That being said, I think many Christian families will enjoy this book. I myself was raised with a more traditional backing where we read the Bible instead of learning the stories from other books. I think that there are methods to Bible stories that make it more simple for a child to understand without making it ‘fun’. For instance, one of the best methods I remember being taught the stories was with large flashcard pictures, that were works of art in themselves, while the story was read. The content wasn’t taken out, but the pictures helped coalesce the whole story. I found this book to be just cute and I wonder if once the stories have been read over it will become old. Also I would say with what I have seen of most children reading books, don’t let your 4-8 year old alone with this. The letters will get torn because there is great care needed in reading this book.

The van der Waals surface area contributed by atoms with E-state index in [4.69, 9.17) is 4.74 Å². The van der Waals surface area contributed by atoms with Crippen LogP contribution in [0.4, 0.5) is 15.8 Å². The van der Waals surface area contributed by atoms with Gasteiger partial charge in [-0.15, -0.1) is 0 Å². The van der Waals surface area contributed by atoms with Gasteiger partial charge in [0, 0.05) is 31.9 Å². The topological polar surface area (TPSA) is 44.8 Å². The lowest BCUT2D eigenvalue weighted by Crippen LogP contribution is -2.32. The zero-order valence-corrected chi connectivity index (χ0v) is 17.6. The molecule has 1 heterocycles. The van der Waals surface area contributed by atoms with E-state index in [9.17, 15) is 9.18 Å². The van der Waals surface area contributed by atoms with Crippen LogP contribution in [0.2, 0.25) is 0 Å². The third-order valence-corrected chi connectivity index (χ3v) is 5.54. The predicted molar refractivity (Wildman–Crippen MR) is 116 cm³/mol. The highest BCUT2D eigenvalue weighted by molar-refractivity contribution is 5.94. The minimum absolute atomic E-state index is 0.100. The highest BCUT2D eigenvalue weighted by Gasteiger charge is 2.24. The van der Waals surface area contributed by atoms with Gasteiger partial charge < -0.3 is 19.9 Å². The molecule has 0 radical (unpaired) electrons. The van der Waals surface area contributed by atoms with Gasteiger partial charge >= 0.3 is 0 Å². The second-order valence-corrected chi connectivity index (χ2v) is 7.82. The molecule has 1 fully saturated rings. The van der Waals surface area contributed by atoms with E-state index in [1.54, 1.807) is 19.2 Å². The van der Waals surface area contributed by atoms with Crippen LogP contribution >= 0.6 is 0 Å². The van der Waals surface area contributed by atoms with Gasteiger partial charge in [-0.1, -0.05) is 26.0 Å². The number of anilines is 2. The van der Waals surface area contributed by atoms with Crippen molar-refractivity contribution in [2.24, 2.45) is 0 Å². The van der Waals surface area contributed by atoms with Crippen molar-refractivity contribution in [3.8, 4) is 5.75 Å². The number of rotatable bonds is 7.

I’d would probably give this book at the most 3 out of 5 stars. And I can honestly say I hate to write more negative reviews.

I was provided this book free for my honest opinion and review from Harper Collins Christian publishing.

Signing off

Kate

Goodnight Ark – A Review

51LYm8I1YXLGoodnight, Ark  By Laura Sassi, illustrated by Jane Chapman must be one of the best modern picture books I have read in quite a while. Laura Sassi tells the tale of Noah and the ark in a sing song rhyme that is incredibly pleasing and something that will charm a child.  The ark is filling up with animals and it’s time for bed…. but when the loud storm scares the animals, they all start ending up in Noah’s bed. Boars, goats, elephants, tigers and even skunks! How will Noah get the animals to calm down and sleep? Maybe a softly crooned song will do the trick!